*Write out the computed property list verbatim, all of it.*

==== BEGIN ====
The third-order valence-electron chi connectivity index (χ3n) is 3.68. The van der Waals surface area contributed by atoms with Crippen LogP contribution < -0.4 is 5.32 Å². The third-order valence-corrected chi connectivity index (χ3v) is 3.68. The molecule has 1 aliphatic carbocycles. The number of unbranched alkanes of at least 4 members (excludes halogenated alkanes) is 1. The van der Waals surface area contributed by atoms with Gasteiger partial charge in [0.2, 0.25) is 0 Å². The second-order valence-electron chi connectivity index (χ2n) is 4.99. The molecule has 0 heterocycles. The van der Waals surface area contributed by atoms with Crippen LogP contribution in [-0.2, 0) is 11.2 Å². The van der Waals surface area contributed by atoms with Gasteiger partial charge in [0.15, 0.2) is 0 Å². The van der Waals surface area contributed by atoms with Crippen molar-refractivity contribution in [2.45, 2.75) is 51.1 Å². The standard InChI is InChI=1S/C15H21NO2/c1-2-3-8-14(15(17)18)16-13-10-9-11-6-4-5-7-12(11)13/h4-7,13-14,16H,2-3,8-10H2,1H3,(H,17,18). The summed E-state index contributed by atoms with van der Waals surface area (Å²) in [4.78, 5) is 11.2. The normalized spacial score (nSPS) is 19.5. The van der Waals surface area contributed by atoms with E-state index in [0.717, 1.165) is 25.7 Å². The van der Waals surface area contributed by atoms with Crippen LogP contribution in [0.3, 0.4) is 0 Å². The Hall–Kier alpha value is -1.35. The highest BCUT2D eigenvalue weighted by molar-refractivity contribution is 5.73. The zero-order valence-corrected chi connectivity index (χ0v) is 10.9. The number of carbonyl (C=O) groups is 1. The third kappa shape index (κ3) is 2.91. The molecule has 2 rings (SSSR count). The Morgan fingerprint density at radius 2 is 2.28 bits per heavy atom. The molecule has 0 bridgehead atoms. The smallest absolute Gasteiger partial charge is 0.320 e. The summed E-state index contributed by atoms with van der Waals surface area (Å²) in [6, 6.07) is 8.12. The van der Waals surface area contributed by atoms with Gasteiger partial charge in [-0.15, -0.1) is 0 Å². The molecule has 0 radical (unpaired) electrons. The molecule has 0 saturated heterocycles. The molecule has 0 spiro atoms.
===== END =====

The third-order valence-electron chi connectivity index (χ3n) is 3.68. The van der Waals surface area contributed by atoms with Crippen LogP contribution < -0.4 is 5.32 Å². The third-order valence-corrected chi connectivity index (χ3v) is 3.68. The molecule has 1 aliphatic carbocycles. The number of unbranched alkanes of at least 4 members (excludes halogenated alkanes) is 1. The van der Waals surface area contributed by atoms with Gasteiger partial charge in [0.2, 0.25) is 0 Å². The second-order valence-electron chi connectivity index (χ2n) is 4.99. The molecule has 0 heterocycles. The van der Waals surface area contributed by atoms with Crippen LogP contribution in [-0.2, 0) is 11.2 Å². The van der Waals surface area contributed by atoms with Gasteiger partial charge in [0.15, 0.2) is 0 Å². The van der Waals surface area contributed by atoms with Crippen molar-refractivity contribution in [2.45, 2.75) is 51.1 Å². The standard InChI is InChI=1S/C15H21NO2/c1-2-3-8-14(15(17)18)16-13-10-9-11-6-4-5-7-12(11)13/h4-7,13-14,16H,2-3,8-10H2,1H3,(H,17,18). The summed E-state index contributed by atoms with van der Waals surface area (Å²) in [4.78, 5) is 11.2. The normalized spacial score (nSPS) is 19.5. The van der Waals surface area contributed by atoms with E-state index in [0.717, 1.165) is 25.7 Å². The van der Waals surface area contributed by atoms with Crippen LogP contribution in [0.3, 0.4) is 0 Å². The Hall–Kier alpha value is -1.35. The highest BCUT2D eigenvalue weighted by molar-refractivity contribution is 5.73. The zero-order valence-corrected chi connectivity index (χ0v) is 10.9. The number of carbonyl (C=O) groups is 1. The third kappa shape index (κ3) is 2.91. The molecule has 2 rings (SSSR count). The Morgan fingerprint density at radius 2 is 2.28 bits per heavy atom. The molecule has 0 bridgehead atoms. The smallest absolute Gasteiger partial charge is 0.320 e. The summed E-state index contributed by atoms with van der Waals surface area (Å²) in [6, 6.07) is 8.12. The van der Waals surface area contributed by atoms with Gasteiger partial charge in [-0.15, -0.1) is 0 Å². The molecule has 0 radical (unpaired) electrons. The molecule has 0 saturated heterocycles. The molecule has 0 spiro atoms.